Insights and updates on Java SE and OpenJDK from the Java Platform Group Product Management Team

  • March 31, 2015

JavaOne 2015 Call For Proposals Is Open

Guest Author

The call for proposals is now open for JavaOne 2015. If you are interested in speaking, please submit your abstract to the site.

Key Information

  • JavaOne 2015 will run from October 25th to the 29th in San Francisco.
  • The call for proposals ends on April 29 at midnight PDT. Submit your talk by then.
  • Accepted speakers receive complimentary passes to attend the conference.

Choose the best track for your topic

JavaOne features several different tracks based on different roles and interest. These tracks include core platform, security, JVM languages, DevOps/Cloud, Internet of Things (embedded), Server-Side development, Clients, and Tools & Agile methodologies. The 2015 tracks page provides a complete listing and description of each track.

Videos and materials from the 2014 conference are available for on-demand replay and access through both ActiveEvents and Parleys.

Security Track

This is the third year for a dedicated Security track at JavaOne, and I am honored to be on the review committee. Last year’s security track featured many great presentations. Among them, Frank Kim was recognized as a JavaOne Rock Star presentation for his talk on "Five Keys for Securing Java Web Apps." Typical talks on this track were about methodologies, analysis techniques to find threats/vulnerabilities, and advanced tool usage.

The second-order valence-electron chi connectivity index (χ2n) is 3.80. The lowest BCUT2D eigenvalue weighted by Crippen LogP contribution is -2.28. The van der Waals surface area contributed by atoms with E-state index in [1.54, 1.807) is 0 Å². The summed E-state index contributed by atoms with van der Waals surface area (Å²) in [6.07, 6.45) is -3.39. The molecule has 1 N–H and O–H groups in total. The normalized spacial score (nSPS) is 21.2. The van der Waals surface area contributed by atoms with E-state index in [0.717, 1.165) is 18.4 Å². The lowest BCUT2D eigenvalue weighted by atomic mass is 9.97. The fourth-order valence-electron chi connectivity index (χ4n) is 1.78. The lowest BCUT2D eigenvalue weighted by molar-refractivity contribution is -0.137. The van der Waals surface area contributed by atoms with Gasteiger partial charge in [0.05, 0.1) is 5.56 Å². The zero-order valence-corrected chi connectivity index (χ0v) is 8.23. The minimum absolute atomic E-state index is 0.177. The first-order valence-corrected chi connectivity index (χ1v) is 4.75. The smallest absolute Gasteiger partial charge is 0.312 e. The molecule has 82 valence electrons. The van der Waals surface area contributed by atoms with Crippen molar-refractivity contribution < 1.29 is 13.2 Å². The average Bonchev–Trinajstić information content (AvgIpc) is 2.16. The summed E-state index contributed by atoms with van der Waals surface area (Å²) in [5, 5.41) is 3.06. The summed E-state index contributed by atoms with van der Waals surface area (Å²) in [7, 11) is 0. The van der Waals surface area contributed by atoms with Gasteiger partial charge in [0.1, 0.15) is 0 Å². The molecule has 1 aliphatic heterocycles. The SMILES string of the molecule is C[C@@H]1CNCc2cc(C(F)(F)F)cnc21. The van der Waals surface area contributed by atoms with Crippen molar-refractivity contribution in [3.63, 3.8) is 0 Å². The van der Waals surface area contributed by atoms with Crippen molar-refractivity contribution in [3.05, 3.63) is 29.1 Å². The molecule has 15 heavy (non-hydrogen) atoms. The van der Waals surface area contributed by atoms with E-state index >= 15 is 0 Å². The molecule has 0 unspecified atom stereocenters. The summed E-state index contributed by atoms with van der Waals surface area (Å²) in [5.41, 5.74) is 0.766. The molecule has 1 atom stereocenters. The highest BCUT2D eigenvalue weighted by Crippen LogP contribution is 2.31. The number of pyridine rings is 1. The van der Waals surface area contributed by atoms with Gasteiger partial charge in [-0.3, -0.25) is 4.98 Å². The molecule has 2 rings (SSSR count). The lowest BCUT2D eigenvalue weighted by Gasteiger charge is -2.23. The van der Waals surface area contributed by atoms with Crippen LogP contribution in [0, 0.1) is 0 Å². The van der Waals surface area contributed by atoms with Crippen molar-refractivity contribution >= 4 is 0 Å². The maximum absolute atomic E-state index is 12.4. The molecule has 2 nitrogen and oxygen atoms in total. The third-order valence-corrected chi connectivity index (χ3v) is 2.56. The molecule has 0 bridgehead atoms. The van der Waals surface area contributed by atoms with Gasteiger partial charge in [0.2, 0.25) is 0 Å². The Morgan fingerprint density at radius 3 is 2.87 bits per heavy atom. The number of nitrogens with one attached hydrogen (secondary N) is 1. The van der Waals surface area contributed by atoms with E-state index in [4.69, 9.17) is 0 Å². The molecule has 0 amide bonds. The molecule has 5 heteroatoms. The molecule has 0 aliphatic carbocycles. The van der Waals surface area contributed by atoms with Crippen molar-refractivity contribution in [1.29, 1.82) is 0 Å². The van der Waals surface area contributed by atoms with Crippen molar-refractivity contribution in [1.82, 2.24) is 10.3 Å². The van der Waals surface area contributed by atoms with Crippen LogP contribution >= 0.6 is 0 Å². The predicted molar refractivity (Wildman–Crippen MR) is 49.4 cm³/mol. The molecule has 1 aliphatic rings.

For those submitting talks, a few good topics would be:

  • Explain the relation between new Java 8 features and security. For example Java 8 introduced type annotations and their ability to annotate data such as local variables. By storing this information in bytecode, how can tool authors and library writers support each-other to make it easier to write secure code? What opportunities are present for things like the checker-framework’s tainting checker?
  • Designing code for security analysis, or designing security analyzers. As developers write code and as users run applications, how can we detect or prevent security issues before code gets released? How does the Java platform facilitate this detection both for Java as well as other languages featured on the JVM Language track?
  • Tools, libraries, and techniques. How does your team or organization make security decisions? If you have mastered usage of certain techniques or tools, share guidance and experience with your peers.

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